Vox Lux

Vox Lux (2019)

Written for RAF News May 2019

Vox Lux boasts of being a ’21st Century portrait’, the subjective of which is a young girl who rises out of horrifying circumstances to become a pop superstar.

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Divided into two distinct halves the film opens to 14 year old Celeste (Raffey Cassidy) returning from school break where she experiences an act of extreme violence. In the wake of tragedy, she performs an original song at a candlelight vigil that captures the pain experienced by her peers and connects with the public. The second half jumps ahead by 18 years to see Celeste (Natalie Portman) as she prepares for a concert in a packed arena.

Vox Lux is a success story on the surface but the distinct contrast in Celeste’s personality from adolescence to adulthood appear to condemn the very nature of success, more specifically its parasitic off-shoot: Fame.

Celeste receives our complete empathy in the beginning and when her talent is recognised there appears to be some karmic reciprocity at play. Wide-eyed and excitable she enters this world of studio recordings and music videos, but forward in time, becoming a global sensation and a single mother, she appears complacent and entitled, her narcissism fostered by her family, management and fans.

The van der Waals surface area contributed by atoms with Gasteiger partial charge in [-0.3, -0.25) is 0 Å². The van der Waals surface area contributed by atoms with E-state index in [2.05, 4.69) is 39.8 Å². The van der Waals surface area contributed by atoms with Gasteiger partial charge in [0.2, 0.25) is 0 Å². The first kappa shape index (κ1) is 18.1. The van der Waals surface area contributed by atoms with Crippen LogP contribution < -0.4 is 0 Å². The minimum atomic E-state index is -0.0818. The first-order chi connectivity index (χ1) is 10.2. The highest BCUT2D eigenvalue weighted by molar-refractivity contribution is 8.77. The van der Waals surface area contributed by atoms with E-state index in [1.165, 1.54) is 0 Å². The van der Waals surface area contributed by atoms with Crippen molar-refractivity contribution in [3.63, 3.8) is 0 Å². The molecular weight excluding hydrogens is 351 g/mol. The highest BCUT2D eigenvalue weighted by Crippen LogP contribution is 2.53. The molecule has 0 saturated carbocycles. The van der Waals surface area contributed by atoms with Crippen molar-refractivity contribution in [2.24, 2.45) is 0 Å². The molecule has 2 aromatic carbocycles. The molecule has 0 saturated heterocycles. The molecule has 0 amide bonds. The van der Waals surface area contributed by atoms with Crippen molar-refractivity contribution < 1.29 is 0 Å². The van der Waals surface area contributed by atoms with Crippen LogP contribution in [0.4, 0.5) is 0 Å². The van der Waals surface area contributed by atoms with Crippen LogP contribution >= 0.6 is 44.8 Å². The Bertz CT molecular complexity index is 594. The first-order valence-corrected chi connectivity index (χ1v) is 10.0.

The two constants in both parts of the film are Celeste’s manager, played with a nice comedic touch from Jude Law, and her sidelined sister Eleanor, an increasingly empty Stacey Martin, who becomes mother surrogate to Celeste’s daughter and the silent partner who writes all of her hits.

The shocking imagery that is used to open Vox Lux, recurs once more in another act of extreme violence, and yet it doesn’t seem to go anywhere. The message might be that fame and infamy aren’t far apart, that the media is a monster-making machine, or it may be a comment on gun control.

Vox Lux is never boring but you want it to go further. It doesn’t give you many answers, which is great, but it doesn’t leave you with many questions either. The sparsely used narration by Willem Defoe seems to be an after thought intended to add weight. It struggles in the end to transcend the hollowness of the tacky aesthetic that it lavishes in throughout the final chapter.

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